The surprising delaying of the Supreme Court hearing in the Nikitin case is a clear violation of the laws the Supreme Court is supposed to defend as the highest court in Russia. The hearing, supposed to put an end to the more than four years of walking in and out of the Russian court system for Aleksandr Nikitin, was postponed for another uncertain period shortly after its assembly this Wednesday.
“This postponing goes even beyond the limits of the General procurator’s petition in Wednesday’s court hearing. He asked for two more weeks to familiarise himself with the case documents, but the Supreme Court postponed the hearing without setting a new date,” says Nikitin’s chief defender Jury Schmidt, adding that this question was not offered for the parties to discuss. Today he and his colleague lawyers Ivan Pavlov and Michael Matinov sent a petition to the Supreme Court about this issue.
When the Supreme Court hearing started on 29 March, the case was already beyond the time limit stated in the Russian Criminal Procedure code. Here, article 333 says the Supreme Court is obliged to examine the case within one month from the date of its arrival. The appeal from procurator Aleksandr Gutsan in St. Petersburg arrived at the Moscow Supreme Court on February 24. The Criminal code says only exceptional cases may be postponed, and then requires that it is the Supreme Court chairman or vice-chairman who prolongs it, for a maximum period of one month. The judges who heard the Nikitin case for ten minutes on Wednesday were not in such a position.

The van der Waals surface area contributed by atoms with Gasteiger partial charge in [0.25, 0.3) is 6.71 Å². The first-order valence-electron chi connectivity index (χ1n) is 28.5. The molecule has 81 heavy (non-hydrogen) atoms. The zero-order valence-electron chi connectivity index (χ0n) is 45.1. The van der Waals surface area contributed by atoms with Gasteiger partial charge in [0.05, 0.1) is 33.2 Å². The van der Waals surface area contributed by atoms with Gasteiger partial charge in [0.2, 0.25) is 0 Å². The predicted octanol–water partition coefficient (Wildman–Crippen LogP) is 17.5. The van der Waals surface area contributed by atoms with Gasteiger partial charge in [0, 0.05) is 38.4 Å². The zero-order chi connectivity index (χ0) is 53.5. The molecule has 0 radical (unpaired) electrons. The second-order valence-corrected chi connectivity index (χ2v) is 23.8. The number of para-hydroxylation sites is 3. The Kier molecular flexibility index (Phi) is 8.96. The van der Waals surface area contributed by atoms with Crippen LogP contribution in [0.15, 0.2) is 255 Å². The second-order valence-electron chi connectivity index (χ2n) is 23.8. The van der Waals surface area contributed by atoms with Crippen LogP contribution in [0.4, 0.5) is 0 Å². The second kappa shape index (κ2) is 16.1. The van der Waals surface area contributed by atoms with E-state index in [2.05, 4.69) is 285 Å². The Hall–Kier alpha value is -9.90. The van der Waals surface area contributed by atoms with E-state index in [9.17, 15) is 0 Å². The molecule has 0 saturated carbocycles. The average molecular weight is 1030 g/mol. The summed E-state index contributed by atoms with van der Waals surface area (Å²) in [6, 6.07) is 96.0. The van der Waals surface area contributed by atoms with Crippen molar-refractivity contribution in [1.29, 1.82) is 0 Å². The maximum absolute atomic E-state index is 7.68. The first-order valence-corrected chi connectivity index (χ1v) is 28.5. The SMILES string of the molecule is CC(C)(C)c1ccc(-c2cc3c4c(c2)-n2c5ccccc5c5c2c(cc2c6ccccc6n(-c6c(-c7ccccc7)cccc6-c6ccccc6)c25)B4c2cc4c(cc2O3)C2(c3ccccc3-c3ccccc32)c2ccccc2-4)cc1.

“They have had plenty of time. There’s been three months since my acquittal in the City Court, and, moreover, the whole case has been going on for more than four years now. I had hoped for a final end to this,” Nikitin said after the ten minutes court hearing. Today Aleksandr returned to St. Petersburg without knowing when he can expect to meet in the Supreme Court again.
Nikitin’s defence team and Bellona’s legal advisor Jon Gauslaa, also underline that the Nikitin case already violates the European Convention on Human Rights. In accordance with article 6 (1) of this convention, everybody has the right to have his or her case heard within reasonable time. The more than four years the Nikitin case has been going on in the mess that is the Russian legal system can definitely not be considered “reasonable time.” The Nikitin case files have already been sent to be heard in the Strasbourg court.
Aleksandr Nikitin was arrested on 6 February 1996, accused of espionage because of his participation in the writing of the Bellona report outlining the dangers from nuclear waste in the Northern Fleet. He spent more than 10 months in the feared KGB prison in St. Petersburg before he was released on bail, but still restrained by City arrest. He has faced eight different sets of charges, all referring to secret decrees, some even made retroactive.
His case was first heard in St. Petersburg City Court in October 1998, but the City Court decided then to send the case back to further investigation by the Russian security police, the FSB. This decision was appealed by Nikitin’s defence team, but the Supreme Court confirmed the City Court’s decision in a hearing in Moscow in February 1999. The additional investigation lead to a new set of charges, heard again in the City Court in St. Petersburg from 23 November 1999. On 29 December, the Court acquitted Nikitin of all charges, deeming them groundless and not based on the laws and constitution of the Russian Federation.